Baby Raccoon Discovered in Walls of Couple's Home Become Newest Addition to Their Family

Some people think of raccoons as pests to the home, but ever since this couple found one lurking in their walls, they have taken to calling him family.

While many homeowners regard raccoons as scavenging pests, one Arkansas couple has taken to calling one family.

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Britney Cusanek, 29, told that ever since she and her fiancé moved into their Fayetteville home, they have been hearing noises in their attic.

"At first we thought maybe they were birds or squirrels," she said, until they discovered a "nest of raccoons living up there. We kind of hear them scratching around."

She let the animals be, but weeks later, she said she heard noises that began to worry her.

"It sounded like a scream, and frantic behavior up in the attic," she said. "I was in the living room, and I could hear little noises whimpering in one of the walls in the closet. At a certain point, I realized a baby had fallen down into this wall and couldn't get out."

Cusanek then took it upon herself to rip out a piece of the wall, and pull the baby raccoon to safety.

"He had barely opened his eyes when we got him," she recalled. "He could barely walk."

Even though she was hesitant to keep baby in their home when its family left the attic soon after, her fiancé insisted they keep him. Soon, Leroy Brown the baby raccoon became an irreplaceable member of their family.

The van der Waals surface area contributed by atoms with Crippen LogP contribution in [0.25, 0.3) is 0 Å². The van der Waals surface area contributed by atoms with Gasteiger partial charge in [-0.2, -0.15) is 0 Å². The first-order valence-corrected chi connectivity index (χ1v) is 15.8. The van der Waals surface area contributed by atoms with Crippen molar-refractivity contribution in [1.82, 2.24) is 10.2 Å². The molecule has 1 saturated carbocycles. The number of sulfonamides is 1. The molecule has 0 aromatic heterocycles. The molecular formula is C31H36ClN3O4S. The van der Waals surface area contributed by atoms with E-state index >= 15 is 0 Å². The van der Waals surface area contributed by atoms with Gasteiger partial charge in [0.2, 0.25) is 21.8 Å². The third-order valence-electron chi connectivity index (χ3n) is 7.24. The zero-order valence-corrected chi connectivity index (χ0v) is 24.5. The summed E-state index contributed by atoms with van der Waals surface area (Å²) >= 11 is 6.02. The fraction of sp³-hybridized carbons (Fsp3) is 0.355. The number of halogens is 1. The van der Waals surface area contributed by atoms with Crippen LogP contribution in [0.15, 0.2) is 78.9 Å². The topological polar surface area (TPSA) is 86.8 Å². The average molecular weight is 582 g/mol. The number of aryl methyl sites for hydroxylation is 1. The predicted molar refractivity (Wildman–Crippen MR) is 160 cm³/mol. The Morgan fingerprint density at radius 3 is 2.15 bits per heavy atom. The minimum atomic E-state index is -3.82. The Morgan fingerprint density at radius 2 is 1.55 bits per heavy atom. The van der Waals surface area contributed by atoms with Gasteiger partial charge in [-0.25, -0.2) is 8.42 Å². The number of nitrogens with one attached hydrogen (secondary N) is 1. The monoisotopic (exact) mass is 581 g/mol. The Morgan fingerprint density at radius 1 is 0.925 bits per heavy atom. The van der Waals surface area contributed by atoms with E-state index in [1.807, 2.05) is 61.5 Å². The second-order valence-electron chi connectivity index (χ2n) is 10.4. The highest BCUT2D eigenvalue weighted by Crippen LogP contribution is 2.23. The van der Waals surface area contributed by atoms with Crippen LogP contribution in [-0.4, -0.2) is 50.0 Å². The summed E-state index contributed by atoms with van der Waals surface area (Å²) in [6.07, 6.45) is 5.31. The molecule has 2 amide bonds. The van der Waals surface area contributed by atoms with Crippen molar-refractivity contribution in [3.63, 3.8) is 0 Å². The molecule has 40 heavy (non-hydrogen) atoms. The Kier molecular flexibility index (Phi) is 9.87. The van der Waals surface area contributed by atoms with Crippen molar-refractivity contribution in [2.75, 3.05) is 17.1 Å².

From road trips, to camping trips, to visits to the park, Cusanek said they treat Leroy Brown no differently than their dog.

In the begining, she fed the raccoon cat formula to wean him off his mother's milk. Now, Leroy Brown eats fruits and nuts, since their vet warns them that any other diet could risk obesity.

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She said the raccoon is going through his "puppy stage," where he is becoming more active and biting more often. But, Cusanek said she hopes Leroy Brown will soon get over the phase, and has even begun to potty train the newest addition to their family.

They have even discussed vaccination and neutering with a veterinarian.

"Our life has definitely changed, but I don't regret it," she said. "It's hard at times, but he's like our kid now."

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